]. These studies were both in the general population, not specifically with athletes. Calkins et al. also reported that omnivores consumed more fat than vegetarians, a fact that partially contributed to the higher caloric intake. This too is in contrast to the findings in the present study which found no significant difference either in grams of fat consumed or the percent contribution of fat to the daily calorie intake, even though saturated fat was significantly higher in omnivorous diets. Other studies involving the general population have also reported omnivores eating more energy and total fat than vegetarians [10
Higher carbohydrate (when expressed either as an absolute amount or as a percent of total daily calories) and fiber intake among vegetarians in comparison to omnivores in the present study is consistent with findings in other studies [10
]. As these studies have been conducted in the general population, the present study contributes to the literature by demonstrating that this dietary pattern can be extended to endurance athletes as well. One study by Janelle and Barr stands in contrast to these findings, as they did not find significant differences in carbohydrate or fiber intake between vegetarian and omnivore women; those participants were not athletes [16
]. That vegetarians in the present study consumed more carbohydrates than omnivores is notable since they are all athletes, and the importance of carbohydrates for exercise is well-established [45
Like the present study, other studies have also reported that vegetarians consume less protein (both absolute intake and as a percent of the daily calories) [10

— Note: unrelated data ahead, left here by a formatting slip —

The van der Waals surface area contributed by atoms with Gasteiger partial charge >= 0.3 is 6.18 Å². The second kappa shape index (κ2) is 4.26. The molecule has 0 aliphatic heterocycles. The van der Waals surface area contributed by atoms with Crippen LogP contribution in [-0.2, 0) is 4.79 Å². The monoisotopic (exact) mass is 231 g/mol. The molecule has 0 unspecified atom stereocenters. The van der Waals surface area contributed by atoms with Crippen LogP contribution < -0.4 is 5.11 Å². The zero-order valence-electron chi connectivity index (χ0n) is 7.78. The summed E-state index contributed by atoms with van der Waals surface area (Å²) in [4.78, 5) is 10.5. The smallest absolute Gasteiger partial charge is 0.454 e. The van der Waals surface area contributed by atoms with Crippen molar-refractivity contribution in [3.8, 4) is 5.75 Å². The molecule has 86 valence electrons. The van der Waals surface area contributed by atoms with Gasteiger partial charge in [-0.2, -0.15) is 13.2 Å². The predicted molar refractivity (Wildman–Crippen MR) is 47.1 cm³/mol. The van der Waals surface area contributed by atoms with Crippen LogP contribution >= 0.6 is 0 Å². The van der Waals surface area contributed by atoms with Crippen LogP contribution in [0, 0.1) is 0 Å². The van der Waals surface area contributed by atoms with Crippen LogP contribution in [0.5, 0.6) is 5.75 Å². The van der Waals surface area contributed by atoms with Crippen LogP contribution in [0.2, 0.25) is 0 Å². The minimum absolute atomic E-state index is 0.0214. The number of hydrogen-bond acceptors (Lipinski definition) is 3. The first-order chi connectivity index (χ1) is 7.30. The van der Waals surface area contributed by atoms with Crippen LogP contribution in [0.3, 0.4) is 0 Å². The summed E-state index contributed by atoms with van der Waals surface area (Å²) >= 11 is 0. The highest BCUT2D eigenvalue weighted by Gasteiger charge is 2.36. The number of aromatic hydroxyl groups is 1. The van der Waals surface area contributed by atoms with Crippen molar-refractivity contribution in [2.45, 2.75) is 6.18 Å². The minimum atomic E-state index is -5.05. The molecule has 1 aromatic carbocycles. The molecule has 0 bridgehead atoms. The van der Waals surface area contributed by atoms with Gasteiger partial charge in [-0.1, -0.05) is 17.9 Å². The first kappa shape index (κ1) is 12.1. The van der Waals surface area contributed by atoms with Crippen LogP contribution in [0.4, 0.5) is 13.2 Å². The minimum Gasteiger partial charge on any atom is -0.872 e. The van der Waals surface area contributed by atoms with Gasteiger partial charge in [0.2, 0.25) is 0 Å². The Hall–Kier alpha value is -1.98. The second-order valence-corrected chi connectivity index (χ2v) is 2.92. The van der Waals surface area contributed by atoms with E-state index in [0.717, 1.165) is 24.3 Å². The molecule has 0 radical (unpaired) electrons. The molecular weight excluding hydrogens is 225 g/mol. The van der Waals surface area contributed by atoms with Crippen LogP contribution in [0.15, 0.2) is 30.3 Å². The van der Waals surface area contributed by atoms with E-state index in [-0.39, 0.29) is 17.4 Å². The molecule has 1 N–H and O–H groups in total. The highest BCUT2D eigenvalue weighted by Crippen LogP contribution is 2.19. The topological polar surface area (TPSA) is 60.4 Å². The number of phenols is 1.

] and vitamin B12 [40
] than omnivores. Our study contributes to the literature since other reports have been in the general population instead of within athletic groups. Of note, though, differences in dietary protein intake are not significant when expressed relative to body mass, which is typically the preferred method for recommending protein for athletes [47
]. Nonetheless, dietary protein intake was weakly correlated with peak torque (r
= 0.359, p
= 0.006) in the present study, and dietary protein intake was moderately correlated with lean body mass (r
= 0.415, p
= 0.001). Expectantly, lean body mass was strongly correlated with peak torque (r
= 0.764, p
< 0.001). Hence, it is conceivable that protein intake could influence strength if intakes had been inadequate. In the present evaluation, protein intakes in the vegetarian participants averaged 1.2 g/kg body mass, which falls in the recommended range for athletes [47
There are conflicting findings in the rest of the literature regarding whether omnivores or vegetarians consume more iron. The Wilson et al. study of vegetarian men found that vegetarians consumed more iron [41
], but Ball and Bartlett reported no difference in dietary iron intake between female vegetarian and omnivores [50
]. Clary et al. compared 1475 vegans, vegetarians, semi-vegetarians, pescetarians, and omnivores and also showed that vegetarians consume more iron than omnivores [39
]. Although vegetarians consumed more iron than omnivores in the present study, iron bioavailability was likely reduced as has been shown in other trials [17
]. Dietary intakes of zinc did not vary by diet group herein, but generally the literature suggests that vegetarians consume somewhat less dietary zinc than omnivores [16
]. The lower intakes of selenium by vegetarians in comparison to omnivores has also been reported by others and reflects the low levels of selenium in plant foods relative to flesh foods [54